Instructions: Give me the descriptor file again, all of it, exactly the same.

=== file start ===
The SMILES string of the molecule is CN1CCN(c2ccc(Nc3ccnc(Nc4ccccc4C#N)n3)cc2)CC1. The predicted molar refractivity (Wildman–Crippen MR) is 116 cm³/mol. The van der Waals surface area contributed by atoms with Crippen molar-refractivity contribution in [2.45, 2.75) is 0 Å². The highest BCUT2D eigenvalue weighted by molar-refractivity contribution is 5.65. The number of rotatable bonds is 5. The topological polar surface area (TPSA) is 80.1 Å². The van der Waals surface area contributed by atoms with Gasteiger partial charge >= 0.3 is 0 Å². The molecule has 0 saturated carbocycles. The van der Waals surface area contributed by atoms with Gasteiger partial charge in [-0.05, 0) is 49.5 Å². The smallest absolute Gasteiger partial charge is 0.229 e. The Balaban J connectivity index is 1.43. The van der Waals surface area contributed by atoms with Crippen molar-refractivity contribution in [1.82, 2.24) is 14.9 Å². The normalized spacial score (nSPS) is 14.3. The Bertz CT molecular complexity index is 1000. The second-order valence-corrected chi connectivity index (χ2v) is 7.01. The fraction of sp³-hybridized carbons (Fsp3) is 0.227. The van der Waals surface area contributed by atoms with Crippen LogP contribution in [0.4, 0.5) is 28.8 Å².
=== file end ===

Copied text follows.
The SMILES string of the molecule is CN1CCN(c2ccc(Nc3ccnc(Nc4ccccc4C#N)n3)cc2)CC1. The predicted molar refractivity (Wildman–Crippen MR) is 116 cm³/mol. The van der Waals surface area contributed by atoms with Crippen molar-refractivity contribution in [2.45, 2.75) is 0 Å². The highest BCUT2D eigenvalue weighted by molar-refractivity contribution is 5.65. The number of rotatable bonds is 5. The topological polar surface area (TPSA) is 80.1 Å². The van der Waals surface area contributed by atoms with Gasteiger partial charge >= 0.3 is 0 Å². The molecule has 0 saturated carbocycles. The van der Waals surface area contributed by atoms with Gasteiger partial charge in [-0.05, 0) is 49.5 Å². The smallest absolute Gasteiger partial charge is 0.229 e. The Balaban J connectivity index is 1.43. The van der Waals surface area contributed by atoms with Crippen molar-refractivity contribution in [1.82, 2.24) is 14.9 Å². The normalized spacial score (nSPS) is 14.3. The Bertz CT molecular complexity index is 1000. The second-order valence-corrected chi connectivity index (χ2v) is 7.01. The fraction of sp³-hybridized carbons (Fsp3) is 0.227. The van der Waals surface area contributed by atoms with Crippen LogP contribution in [0.4, 0.5) is 28.8 Å².